The last time Sprawl-Busters clocked-in on Austin, Texas was on February 11, 2007 when we reported that an estimated crowd of 2,500 Wal-Mart opponents had formed a human chain to protest the proposal for a Wal-Mart chain store. As Sprawl-Busters had reported in December and January, Wal-Mart is trying to force neighbors to accept a 225,000 s.f. superstore. But even in Texas, some things can be too big. All that human pressure exerted on one spot of land in Austin has forced the developer to come back in with a “smaller” plan — but not quite small enough to please opponents. The Austin Statesmen reports this week that Wal-Mart wants to cut the store by 15% — from 219,000 s.f. to 186,500 s.f. (This does not count the 5,500 s.f. garden center add-on). The developer, Lincoln Property Co. wants to redevelop the Northcross Mall into a Wal-Mart Supercenter. Wal-Mart has agreed to the “smaller” 186,500 s.f. store — which is still the size of four football fields under one roof. instead of a 219,000-square-foot one — plus garden center. According to The Statesman, Wal-Mart may have had another motive in mind. By reducing the size, Wal-Mart avoids a threshold that would have required it to use higher estimates to predict traffic created by the store. The more traffic the store creates, the more road improvements the developer would be required to pay for. Traffic counts at other Central Texas Wal-Marts showed that those stores draw as many as 28,277 car trips a day — almost three times the amount Lincoln has predicted for Northcross. The newspaper cites a 2006 article from the Institute of Transportation Engineers (ITE) which says that discount stores bigger than 200,000 s.f. generate more traffic than previously thought. The developer is working on a new traffic impact analysis for June. City officials told Wal-Mart that a 200,000 s.f. store would have to use higher estimates. Wal-Mart’s lawyer claims that a 186,000 s.f. Wal-Mart would be the “smallest” in Central Texas. The citizen’s group formed against this project, Responsible Growth for Northcross (RG4N), noted that a 192,000-s.f. store will create essentially the same traffic problems as a 219,000-s.f. store would. The group wants the developer to build a vertical, mixed-use development that would distribute traffic better. “Wal-Mart keeps coming back with a repackaged version of the same project: a supercenter,” a group member told the Statesman.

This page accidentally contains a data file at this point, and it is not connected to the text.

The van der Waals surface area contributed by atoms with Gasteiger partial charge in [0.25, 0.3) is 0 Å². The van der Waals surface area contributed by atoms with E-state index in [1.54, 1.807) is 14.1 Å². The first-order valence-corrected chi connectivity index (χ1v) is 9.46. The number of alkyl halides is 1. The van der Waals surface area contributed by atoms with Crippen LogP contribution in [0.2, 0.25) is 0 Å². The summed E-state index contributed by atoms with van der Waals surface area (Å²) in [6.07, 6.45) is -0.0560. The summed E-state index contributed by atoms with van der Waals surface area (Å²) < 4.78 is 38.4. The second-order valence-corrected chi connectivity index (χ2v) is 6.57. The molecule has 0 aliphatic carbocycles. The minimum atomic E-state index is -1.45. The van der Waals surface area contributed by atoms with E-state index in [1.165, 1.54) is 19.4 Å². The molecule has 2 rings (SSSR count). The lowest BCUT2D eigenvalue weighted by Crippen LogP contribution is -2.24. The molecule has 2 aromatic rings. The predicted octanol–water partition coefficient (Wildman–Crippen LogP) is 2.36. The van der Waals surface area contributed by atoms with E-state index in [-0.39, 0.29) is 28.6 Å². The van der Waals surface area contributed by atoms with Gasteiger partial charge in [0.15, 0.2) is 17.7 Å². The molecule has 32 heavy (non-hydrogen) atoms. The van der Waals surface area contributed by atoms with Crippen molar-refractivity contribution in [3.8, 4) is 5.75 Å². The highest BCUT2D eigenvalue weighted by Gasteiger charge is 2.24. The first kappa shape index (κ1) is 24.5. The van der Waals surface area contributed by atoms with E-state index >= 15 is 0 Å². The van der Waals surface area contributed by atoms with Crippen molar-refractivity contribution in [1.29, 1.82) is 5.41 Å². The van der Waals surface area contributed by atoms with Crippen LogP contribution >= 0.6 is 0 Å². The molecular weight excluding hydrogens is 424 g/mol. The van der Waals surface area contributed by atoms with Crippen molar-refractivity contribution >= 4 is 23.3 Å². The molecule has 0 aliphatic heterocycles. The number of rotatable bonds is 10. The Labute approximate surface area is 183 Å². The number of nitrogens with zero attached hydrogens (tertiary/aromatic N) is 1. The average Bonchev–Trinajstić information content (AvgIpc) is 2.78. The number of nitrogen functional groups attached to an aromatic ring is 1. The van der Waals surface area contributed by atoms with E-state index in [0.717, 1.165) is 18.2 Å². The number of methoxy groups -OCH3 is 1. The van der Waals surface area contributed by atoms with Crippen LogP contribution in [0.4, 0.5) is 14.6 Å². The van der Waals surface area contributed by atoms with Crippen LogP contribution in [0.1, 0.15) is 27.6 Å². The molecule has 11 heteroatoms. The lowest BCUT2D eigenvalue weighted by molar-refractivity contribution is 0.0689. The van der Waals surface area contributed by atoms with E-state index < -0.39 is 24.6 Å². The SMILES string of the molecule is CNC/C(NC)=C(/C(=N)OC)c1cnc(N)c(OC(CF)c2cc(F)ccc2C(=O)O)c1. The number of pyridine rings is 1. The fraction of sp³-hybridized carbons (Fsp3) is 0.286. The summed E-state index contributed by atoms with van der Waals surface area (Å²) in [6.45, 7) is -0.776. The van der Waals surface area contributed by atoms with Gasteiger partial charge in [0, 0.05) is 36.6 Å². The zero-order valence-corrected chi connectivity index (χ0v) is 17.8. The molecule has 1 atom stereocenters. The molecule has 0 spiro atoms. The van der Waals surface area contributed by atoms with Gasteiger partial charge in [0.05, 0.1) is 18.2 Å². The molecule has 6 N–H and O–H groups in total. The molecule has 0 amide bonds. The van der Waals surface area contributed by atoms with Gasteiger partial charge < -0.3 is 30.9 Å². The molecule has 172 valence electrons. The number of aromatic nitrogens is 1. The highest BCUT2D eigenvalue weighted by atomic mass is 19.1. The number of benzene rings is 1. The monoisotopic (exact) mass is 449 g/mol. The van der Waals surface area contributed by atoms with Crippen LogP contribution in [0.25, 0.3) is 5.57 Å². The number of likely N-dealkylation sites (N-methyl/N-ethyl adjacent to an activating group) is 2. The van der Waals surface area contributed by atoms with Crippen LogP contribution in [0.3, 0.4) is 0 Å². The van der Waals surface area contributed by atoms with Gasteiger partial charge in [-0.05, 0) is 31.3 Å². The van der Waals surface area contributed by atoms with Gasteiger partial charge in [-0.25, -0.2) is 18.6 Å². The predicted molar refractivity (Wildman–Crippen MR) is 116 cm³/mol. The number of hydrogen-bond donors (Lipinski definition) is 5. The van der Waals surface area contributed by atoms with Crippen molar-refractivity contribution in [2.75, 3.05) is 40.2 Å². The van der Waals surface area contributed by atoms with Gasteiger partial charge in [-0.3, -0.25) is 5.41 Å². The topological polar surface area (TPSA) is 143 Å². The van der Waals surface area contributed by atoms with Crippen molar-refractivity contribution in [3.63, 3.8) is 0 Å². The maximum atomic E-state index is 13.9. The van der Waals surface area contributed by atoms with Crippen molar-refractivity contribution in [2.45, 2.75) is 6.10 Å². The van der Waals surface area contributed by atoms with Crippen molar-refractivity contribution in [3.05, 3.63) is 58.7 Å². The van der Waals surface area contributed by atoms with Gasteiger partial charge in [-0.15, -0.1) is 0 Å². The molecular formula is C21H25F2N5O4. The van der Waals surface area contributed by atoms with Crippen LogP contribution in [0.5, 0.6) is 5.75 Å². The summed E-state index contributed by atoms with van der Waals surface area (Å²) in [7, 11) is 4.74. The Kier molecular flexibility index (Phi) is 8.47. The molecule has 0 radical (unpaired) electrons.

Responsible Growth for Northcross has indicated that it will file a lawsuit soon against the city, and possibly against Wal-Mart and Lincoln — which is certainly what Wal-Mart would do if the city ruled against them. At issue is the traffic impact — how it was calculated, and what it did, and did not, include. RG4N is also planning to create a traffic jam around the mall during rush hour to show what the project’s impact will be like. The main traffic analysis being used for this development is one produced by the developer. That study concluded, as all developer’s studies do, that Wal-Mart would create 10,153 car trips per day, and would not overburden roads or intersections around Northcross. The developer revised those numbers in June, 2006 and said a 225,085 s.f. Wal-Mart would draw 11,076 car trips a day. The city has approved those estimates without an independent peer review. According to the Statesman, traffic counts at Central Texas Wal-Marts in December, January and April found that those stores draw 14,192 to 28,277 car trips a day. The developer’s original study estimated that the Wal-Mart and the other stores would generate 25,607 total car trips a day — 17,542 more than the mostly vacant mall does now. From that number, the developer subtracted “pass-by” shoppers who are already driving on roads near Northcross. Those adjusted numbers were 16,262 car trips a day for the whole site — which means a 36% reduction, higher than the standard 25% “pass by” trips used in most impact studies. The developer has offered to pay for adding a double left turn lane and a new traffic signal — none of which would be needed except to serve Wal-Mart customers. Austin officials can reject a site plan if its traffic would overburden streets or endanger public safety. But in traffic matters, the engineers usually keep offering more and more mitigations — and site plans are only rejected if local officials don’t like the overall plan to begin with, and want to use traffic as one of their reasons. If local officials are inclined to approve the plan, no traffic jam will dissuade them. Opponents also charge that Lincoln failed to look at the impact this project will have on neighborhood streets that will feed cars into Northcross. But an Austin city official said the developer did not have to analyze neighborhood traffic because the roads leading into the mall are not considered residential or collector streets under city rules. Why should Austin consider a 186,000 s.f. store as “small,” when Wal-Mart today is building superstores at 99,000 s.f., and putting them on more than one level? Northcross residents might not oppose a superstore at this size on two floors. It would free up green space nearly the size of three football fields. To help Austin residents fighting this over-sized superstore, go to http://www.ci.austin.tx.us/council/groupemail.htm and send all the City Councilors at once an email, urging them to force Lincoln Property to underwrite the cost of an independent traffic study. Or call Austin Mayor Will Wynn at 512-974-2250. Tell the Mayor: “I hope the citizens Will Wynn over Wal-Mart.”